The proposal was staggering.
A year ago about this time, Queen Creek residents Hal Earnhardt III and his wife, Patti, were considering a large monetary offer from one of the world's richest families.
The son of the Prince of Dubai wanted to purchase their up-and-coming thoroughbred filly, Indian Blessing, and he was prepared to pay life-changing money.
"We were very flattered," said Hal Earnhardt, the president of Earnhardt Auto Centers.
Indian Blessing, at the time, had only two races to her name but had won both convincingly. Her planned coming-out party was hours away at the Breeders' Cup, and although she was the favorite in the Juvenile Fillies race at 3-1, two big questions remained.
How would she hold up in the mud, and would she be affected by a large field that included 12 other horses? Such conditions were foreign to her.
The Earnhardts knew an offer like this might never come along again, so taking the cash was the easy choice.
In the end, they picked love over money.
"Absolutely, it was a difficult decision," Earnhardt said earlier this week.
"What we decided was this (horse racing) is the love of our lives. We knew we had something we thought was genuinely special. ...
"I think we made the right decision."
Indian Blessing, now one of the top sprint horses in the world, went on to win by 3 1/2 lengths on the sloppy track that day and has been dominant ever since. She was named 2-year-old filly of the year in 2007, is undefeated in sprints and has won eight of 10 career races. She finished second in the races she didn't win and those were at distances of one mile and 1 1/16 miles.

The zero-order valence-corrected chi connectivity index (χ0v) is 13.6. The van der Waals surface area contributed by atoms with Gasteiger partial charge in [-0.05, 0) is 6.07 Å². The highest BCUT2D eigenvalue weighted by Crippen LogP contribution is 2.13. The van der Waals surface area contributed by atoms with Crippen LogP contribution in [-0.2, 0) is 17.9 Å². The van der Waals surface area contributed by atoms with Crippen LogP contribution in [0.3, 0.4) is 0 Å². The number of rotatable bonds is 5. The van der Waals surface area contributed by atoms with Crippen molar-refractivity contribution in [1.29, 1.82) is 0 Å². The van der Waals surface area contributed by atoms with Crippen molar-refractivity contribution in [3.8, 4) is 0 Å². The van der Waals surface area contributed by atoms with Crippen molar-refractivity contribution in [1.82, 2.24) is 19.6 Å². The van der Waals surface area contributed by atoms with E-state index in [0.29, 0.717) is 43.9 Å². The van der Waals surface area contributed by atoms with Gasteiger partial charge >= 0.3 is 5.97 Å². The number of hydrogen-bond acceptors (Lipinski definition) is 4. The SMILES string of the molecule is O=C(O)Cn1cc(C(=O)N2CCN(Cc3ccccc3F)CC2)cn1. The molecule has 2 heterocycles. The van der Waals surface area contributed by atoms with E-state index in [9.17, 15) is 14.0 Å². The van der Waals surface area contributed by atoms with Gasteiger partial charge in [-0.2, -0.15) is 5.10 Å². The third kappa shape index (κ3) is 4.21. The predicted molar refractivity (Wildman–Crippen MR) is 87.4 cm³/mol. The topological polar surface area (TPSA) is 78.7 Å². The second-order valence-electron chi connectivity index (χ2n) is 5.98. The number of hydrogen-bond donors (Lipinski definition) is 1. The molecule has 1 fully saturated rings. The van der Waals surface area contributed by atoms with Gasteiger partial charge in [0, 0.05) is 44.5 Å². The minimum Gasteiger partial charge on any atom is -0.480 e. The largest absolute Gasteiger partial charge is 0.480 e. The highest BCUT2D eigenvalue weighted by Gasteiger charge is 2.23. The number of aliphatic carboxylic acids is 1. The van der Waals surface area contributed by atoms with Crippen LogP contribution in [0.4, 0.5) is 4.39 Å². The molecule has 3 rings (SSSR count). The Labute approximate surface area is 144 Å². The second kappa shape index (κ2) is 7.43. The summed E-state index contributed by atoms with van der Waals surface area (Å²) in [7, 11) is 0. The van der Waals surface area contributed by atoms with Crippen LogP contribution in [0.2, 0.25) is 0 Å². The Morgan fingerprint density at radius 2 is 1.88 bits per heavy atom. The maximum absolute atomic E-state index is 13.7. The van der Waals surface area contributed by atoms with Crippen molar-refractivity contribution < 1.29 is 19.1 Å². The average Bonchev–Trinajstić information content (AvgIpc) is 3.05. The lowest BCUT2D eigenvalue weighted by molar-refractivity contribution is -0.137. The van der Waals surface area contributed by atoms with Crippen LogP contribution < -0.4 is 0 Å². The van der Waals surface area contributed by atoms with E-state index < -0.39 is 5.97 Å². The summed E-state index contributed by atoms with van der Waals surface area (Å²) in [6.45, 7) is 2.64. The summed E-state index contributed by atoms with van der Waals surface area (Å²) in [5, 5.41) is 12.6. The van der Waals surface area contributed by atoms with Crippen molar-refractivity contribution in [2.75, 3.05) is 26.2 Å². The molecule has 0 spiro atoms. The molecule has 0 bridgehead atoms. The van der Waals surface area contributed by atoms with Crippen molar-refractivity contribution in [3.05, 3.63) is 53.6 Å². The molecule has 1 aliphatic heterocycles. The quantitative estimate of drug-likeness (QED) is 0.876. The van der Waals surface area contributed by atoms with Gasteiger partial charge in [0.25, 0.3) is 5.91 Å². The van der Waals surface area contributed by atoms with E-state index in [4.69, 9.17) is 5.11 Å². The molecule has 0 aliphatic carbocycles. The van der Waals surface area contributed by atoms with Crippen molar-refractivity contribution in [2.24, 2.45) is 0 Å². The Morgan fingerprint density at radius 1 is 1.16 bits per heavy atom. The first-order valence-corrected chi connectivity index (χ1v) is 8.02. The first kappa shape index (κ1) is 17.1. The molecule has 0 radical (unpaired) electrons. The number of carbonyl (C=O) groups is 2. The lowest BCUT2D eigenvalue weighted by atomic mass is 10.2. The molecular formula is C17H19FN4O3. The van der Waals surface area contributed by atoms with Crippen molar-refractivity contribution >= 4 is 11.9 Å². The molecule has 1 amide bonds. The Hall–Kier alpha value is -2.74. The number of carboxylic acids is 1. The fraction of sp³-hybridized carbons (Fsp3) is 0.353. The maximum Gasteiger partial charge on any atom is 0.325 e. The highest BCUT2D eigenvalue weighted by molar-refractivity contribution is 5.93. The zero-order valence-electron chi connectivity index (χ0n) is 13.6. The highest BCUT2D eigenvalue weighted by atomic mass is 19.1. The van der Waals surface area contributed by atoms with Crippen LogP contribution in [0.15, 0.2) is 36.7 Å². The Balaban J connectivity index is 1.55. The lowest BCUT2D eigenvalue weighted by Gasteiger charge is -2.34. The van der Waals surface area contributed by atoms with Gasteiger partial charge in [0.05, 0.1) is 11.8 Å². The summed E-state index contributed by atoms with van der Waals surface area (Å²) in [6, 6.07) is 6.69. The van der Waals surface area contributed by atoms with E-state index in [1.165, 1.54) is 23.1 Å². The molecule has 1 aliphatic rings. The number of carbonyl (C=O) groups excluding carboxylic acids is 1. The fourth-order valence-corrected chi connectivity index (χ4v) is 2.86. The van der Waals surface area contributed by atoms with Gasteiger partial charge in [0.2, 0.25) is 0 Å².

Her career earnings are just more than $2 million, and on Friday she has a chance to make Breeders' Cup history.
The 3-year-old will run in the event's first race, the Filly and Mare Sprint (seven furlongs) at 12:35 p.m., and is the heavy favorite at 2-1. If she wins, she will become the first horse to win two different Breeders' Cup races.
Indian Blessing will start from the fifth post position, just outside Earnhardt's ideal 6-10 range, but again there is a question. How will she handle the track's new synthetic surface, a combination of sand and rubber fiber composite?
"We've run her once on a synthetic surface and she won, but she was not as impressive as she has been on the dirt," said Earnhardt, before confidently adding, "The good ones usually find a way."
Indian Blessing comes into the Breeders' Cup having won her last three races - two at Belmont Park, one at Saratoga - by a combined 18 1/2 lengths.
"What she's done this year has been remarkable," Earnhardt said. "Her style is get to the front and run them off their feet. She's precociously fast."
Genetics and one of the sport's elite trainers are on her side. Indian Blessing's sire was Indian Charlie, who won four of five career races and 10 years ago finished third at the Kentucky Derby. His dam, Shameful, also a sprinter, won four of 12 career starts. The Earnhardts own both horses.
"We've been blessed by doing this the hard, old-fashioned way," Earnhardt said.
Their long-standing relationship with Bob Baffert has also helped. Earnhardt has been a client of Baffert's for about 25 years, longer than any other owner. Should Indian Blessing win Friday, she will wrap up her second straight Eclipse Award and the 12th of Baffert's career.
And that, for the Earnhardts, would be priceless.